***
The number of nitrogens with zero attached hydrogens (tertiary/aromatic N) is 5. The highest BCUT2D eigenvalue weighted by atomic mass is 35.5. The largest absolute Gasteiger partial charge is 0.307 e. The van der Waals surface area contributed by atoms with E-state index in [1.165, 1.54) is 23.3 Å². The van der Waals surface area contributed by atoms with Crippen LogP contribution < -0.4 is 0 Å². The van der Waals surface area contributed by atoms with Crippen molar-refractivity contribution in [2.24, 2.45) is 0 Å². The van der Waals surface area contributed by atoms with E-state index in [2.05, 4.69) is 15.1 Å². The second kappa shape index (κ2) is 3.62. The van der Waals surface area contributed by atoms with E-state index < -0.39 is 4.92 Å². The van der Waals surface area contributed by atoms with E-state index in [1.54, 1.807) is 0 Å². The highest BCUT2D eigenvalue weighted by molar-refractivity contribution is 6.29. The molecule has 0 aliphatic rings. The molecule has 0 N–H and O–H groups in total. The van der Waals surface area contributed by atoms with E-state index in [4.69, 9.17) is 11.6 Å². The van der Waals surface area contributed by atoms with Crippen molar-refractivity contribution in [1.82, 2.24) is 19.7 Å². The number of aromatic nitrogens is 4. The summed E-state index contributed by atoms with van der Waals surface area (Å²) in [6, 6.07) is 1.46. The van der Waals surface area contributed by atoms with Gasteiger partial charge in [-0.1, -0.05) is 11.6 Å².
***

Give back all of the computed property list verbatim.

The number of nitrogens with zero attached hydrogens (tertiary/aromatic N) is 5. The highest BCUT2D eigenvalue weighted by atomic mass is 35.5. The largest absolute Gasteiger partial charge is 0.307 e. The van der Waals surface area contributed by atoms with E-state index in [1.165, 1.54) is 23.3 Å². The van der Waals surface area contributed by atoms with Crippen LogP contribution < -0.4 is 0 Å². The van der Waals surface area contributed by atoms with Crippen molar-refractivity contribution in [2.24, 2.45) is 0 Å². The van der Waals surface area contributed by atoms with E-state index in [2.05, 4.69) is 15.1 Å². The second kappa shape index (κ2) is 3.62. The van der Waals surface area contributed by atoms with E-state index < -0.39 is 4.92 Å². The van der Waals surface area contributed by atoms with E-state index in [1.54, 1.807) is 0 Å². The highest BCUT2D eigenvalue weighted by molar-refractivity contribution is 6.29. The molecule has 0 aliphatic rings. The molecule has 0 N–H and O–H groups in total. The van der Waals surface area contributed by atoms with E-state index in [4.69, 9.17) is 11.6 Å². The van der Waals surface area contributed by atoms with Crippen molar-refractivity contribution in [1.82, 2.24) is 19.7 Å². The number of aromatic nitrogens is 4. The summed E-state index contributed by atoms with van der Waals surface area (Å²) in [6, 6.07) is 1.46. The van der Waals surface area contributed by atoms with Gasteiger partial charge in [-0.1, -0.05) is 11.6 Å².